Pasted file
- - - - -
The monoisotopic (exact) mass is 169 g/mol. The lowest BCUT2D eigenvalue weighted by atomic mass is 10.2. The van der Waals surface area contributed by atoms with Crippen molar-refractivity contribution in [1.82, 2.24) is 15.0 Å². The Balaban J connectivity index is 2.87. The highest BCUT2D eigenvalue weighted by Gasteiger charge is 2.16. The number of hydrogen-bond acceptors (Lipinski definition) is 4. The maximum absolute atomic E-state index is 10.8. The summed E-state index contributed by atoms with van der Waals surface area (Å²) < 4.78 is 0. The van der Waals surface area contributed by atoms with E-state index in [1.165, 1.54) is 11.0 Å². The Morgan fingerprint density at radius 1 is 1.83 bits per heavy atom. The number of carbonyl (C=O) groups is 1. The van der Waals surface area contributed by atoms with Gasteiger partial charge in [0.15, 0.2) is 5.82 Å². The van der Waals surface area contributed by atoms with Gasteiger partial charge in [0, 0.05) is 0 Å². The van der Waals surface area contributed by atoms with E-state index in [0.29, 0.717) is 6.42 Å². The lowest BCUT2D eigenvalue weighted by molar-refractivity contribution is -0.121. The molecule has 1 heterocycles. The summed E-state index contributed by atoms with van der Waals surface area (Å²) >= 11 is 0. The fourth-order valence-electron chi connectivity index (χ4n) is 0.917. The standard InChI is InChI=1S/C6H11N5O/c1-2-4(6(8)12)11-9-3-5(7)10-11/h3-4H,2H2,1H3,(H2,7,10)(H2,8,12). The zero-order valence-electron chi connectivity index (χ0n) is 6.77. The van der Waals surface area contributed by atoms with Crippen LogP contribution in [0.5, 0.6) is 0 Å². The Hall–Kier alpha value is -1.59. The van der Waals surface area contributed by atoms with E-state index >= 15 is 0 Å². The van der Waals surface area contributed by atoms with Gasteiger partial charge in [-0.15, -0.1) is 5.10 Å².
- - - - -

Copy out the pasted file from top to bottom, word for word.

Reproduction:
The monoisotopic (exact) mass is 169 g/mol. The lowest BCUT2D eigenvalue weighted by atomic mass is 10.2. The van der Waals surface area contributed by atoms with Crippen molar-refractivity contribution in [1.82, 2.24) is 15.0 Å². The Balaban J connectivity index is 2.87. The highest BCUT2D eigenvalue weighted by Gasteiger charge is 2.16. The number of hydrogen-bond acceptors (Lipinski definition) is 4. The maximum absolute atomic E-state index is 10.8. The summed E-state index contributed by atoms with van der Waals surface area (Å²) < 4.78 is 0. The van der Waals surface area contributed by atoms with E-state index in [1.165, 1.54) is 11.0 Å². The Morgan fingerprint density at radius 1 is 1.83 bits per heavy atom. The number of carbonyl (C=O) groups is 1. The van der Waals surface area contributed by atoms with Gasteiger partial charge in [0.15, 0.2) is 5.82 Å². The van der Waals surface area contributed by atoms with Gasteiger partial charge in [0, 0.05) is 0 Å². The van der Waals surface area contributed by atoms with E-state index in [0.29, 0.717) is 6.42 Å². The lowest BCUT2D eigenvalue weighted by molar-refractivity contribution is -0.121. The molecule has 1 heterocycles. The summed E-state index contributed by atoms with van der Waals surface area (Å²) >= 11 is 0. The fourth-order valence-electron chi connectivity index (χ4n) is 0.917. The standard InChI is InChI=1S/C6H11N5O/c1-2-4(6(8)12)11-9-3-5(7)10-11/h3-4H,2H2,1H3,(H2,7,10)(H2,8,12). The zero-order valence-electron chi connectivity index (χ0n) is 6.77. The van der Waals surface area contributed by atoms with Crippen LogP contribution in [0.5, 0.6) is 0 Å². The Hall–Kier alpha value is -1.59. The van der Waals surface area contributed by atoms with E-state index >= 15 is 0 Å². The van der Waals surface area contributed by atoms with Gasteiger partial charge in [-0.15, -0.1) is 5.10 Å².